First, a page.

When working to improve our communication it’s important to be aware of what we are saying and how we are saying it, so again remember your non-verbals, facial expressions, tone/volume of voice & body language.

Keys to Talking Well

Great communication leads to deeper intimacy.

  1. Know thyself – take ownership for your feelings and plan how to communicate them clearly to your spouse
  2. Avoid over-generalizations – these sound like “you always____” or “you never ______”  these types of statements are very rarely true of someone (did you see how I avoided using an always/never there?)
  3. Stay in the present, avoid bringing up the past  it can be so easy, especially in the heat of the moment, to bring up other situations from the past that trigger the same feelings you are currently having, don’t do it!  Stay in the present and deal with this one situation so you don’t pile on other stuff.  Once you’ve worked it through, you have to choose to let it go and not continually bring it up.
  4. Utilize “I feel” statements – this is a very structured way of speaking that helps you to do the above recommendations.

(Check out how to have difficult conversations for more on this)

How do we construct a solid “I feel” statement?   It’s a 3 step process.

Step 1: “I feel________________” this is where you identify your feeling, “sad”, “lonely”, “happy”.  This is not “I feel when…or I feel you…”  Those are just blaming statements cloaked as an “I feel” statement.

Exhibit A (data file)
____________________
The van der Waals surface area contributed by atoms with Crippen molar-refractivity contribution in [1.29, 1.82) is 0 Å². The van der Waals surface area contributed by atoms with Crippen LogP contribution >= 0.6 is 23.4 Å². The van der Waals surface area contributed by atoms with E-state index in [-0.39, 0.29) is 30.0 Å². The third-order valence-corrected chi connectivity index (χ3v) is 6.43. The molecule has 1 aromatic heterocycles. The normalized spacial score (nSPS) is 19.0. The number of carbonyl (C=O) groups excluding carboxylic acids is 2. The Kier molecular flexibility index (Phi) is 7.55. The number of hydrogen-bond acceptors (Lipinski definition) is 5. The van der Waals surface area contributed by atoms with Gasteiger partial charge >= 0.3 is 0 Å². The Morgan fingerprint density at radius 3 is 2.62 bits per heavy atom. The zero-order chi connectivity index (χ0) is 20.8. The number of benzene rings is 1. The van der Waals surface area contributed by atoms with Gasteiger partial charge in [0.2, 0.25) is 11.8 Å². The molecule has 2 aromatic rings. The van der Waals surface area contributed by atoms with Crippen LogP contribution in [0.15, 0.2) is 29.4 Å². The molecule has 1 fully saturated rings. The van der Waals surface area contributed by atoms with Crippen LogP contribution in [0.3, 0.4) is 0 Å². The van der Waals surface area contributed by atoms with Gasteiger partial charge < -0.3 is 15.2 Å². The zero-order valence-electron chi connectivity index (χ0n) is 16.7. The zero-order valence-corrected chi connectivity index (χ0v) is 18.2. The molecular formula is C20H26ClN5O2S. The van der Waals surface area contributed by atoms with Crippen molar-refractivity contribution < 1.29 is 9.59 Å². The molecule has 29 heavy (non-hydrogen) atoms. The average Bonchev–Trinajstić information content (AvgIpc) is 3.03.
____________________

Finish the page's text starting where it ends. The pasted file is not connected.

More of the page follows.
Step 2: “when _________________” this is where you provide a specific example of when you felt your feeling.  Be very careful not to use this time to bring up several incidents from the past here.  This is one event.

Step 3: “because_______________” this is where you express why you feel the way you do.  Be very careful not to over-generalize here by making always/never statements.

Example: I feel neglected when I’m at home alone in the evenings because I miss spending quality time with you before bed.

If this process is new to you, it may feel unnatural, or potentially engenuine………I know this can feel forced and stiff but the more you practice the more natural it will become.

There’s nothing wrong with planning out exactly what it is you want to say.  Think about a work presentation…do you just walk in the day of and say whatever you want?  Yeah right!!  You spend hours prepping for the project, researching your audience, creating statements and examples that express exactly what you want.  If we go to that extent for others, why wouldn’t we do this for our life partner, the person we love and cherish above all others?  How many conflicts would we be spared if we did this more often?  I, for one, do better when I plan what I want/need to say rather than just speaking off the cuff.  It has prevented many hurt feelings and miscommunication between Michael and I.

Our challenge for you is to try using these keys to talking well in conjunction with the keys to listening well and let us know how your intimacy is impacted.